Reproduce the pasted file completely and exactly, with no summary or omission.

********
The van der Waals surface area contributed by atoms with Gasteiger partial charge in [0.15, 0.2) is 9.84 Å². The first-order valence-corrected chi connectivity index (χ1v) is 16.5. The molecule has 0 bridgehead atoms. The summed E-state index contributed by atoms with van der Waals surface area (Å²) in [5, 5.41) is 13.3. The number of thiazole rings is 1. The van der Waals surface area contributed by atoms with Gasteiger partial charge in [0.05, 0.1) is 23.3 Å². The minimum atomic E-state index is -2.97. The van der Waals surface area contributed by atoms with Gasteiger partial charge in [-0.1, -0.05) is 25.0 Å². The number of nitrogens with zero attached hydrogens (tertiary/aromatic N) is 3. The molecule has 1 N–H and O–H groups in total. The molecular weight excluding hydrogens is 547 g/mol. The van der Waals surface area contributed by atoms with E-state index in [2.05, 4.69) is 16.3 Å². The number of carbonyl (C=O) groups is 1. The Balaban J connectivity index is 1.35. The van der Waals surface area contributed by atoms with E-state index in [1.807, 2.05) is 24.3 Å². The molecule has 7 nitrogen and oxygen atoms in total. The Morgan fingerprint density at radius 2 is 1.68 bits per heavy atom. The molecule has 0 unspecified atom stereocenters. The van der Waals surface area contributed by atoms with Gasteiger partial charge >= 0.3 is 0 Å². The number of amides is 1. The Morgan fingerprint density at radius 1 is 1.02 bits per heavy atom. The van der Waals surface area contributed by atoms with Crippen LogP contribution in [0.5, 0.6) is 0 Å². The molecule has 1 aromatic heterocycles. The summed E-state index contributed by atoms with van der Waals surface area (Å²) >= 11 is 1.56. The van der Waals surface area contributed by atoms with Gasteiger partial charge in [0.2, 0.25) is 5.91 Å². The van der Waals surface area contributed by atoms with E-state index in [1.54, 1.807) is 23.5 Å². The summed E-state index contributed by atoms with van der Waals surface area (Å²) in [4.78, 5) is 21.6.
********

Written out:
The van der Waals surface area contributed by atoms with Gasteiger partial charge in [0.15, 0.2) is 9.84 Å². The first-order valence-corrected chi connectivity index (χ1v) is 16.5. The molecule has 0 bridgehead atoms. The summed E-state index contributed by atoms with van der Waals surface area (Å²) in [5, 5.41) is 13.3. The number of thiazole rings is 1. The van der Waals surface area contributed by atoms with Gasteiger partial charge in [0.05, 0.1) is 23.3 Å². The minimum atomic E-state index is -2.97. The van der Waals surface area contributed by atoms with Gasteiger partial charge in [-0.1, -0.05) is 25.0 Å². The number of nitrogens with zero attached hydrogens (tertiary/aromatic N) is 3. The molecule has 1 N–H and O–H groups in total. The molecular weight excluding hydrogens is 547 g/mol. The van der Waals surface area contributed by atoms with E-state index in [2.05, 4.69) is 16.3 Å². The number of carbonyl (C=O) groups is 1. The Balaban J connectivity index is 1.35. The van der Waals surface area contributed by atoms with E-state index in [1.807, 2.05) is 24.3 Å². The molecule has 7 nitrogen and oxygen atoms in total. The Morgan fingerprint density at radius 2 is 1.68 bits per heavy atom. The molecule has 0 unspecified atom stereocenters. The van der Waals surface area contributed by atoms with Gasteiger partial charge >= 0.3 is 0 Å². The number of amides is 1. The Morgan fingerprint density at radius 1 is 1.02 bits per heavy atom. The van der Waals surface area contributed by atoms with Crippen LogP contribution in [0.5, 0.6) is 0 Å². The molecule has 1 aromatic heterocycles. The summed E-state index contributed by atoms with van der Waals surface area (Å²) >= 11 is 1.56. The van der Waals surface area contributed by atoms with Gasteiger partial charge in [0.2, 0.25) is 5.91 Å². The van der Waals surface area contributed by atoms with E-state index in [1.54, 1.807) is 23.5 Å². The summed E-state index contributed by atoms with van der Waals surface area (Å²) in [4.78, 5) is 21.6.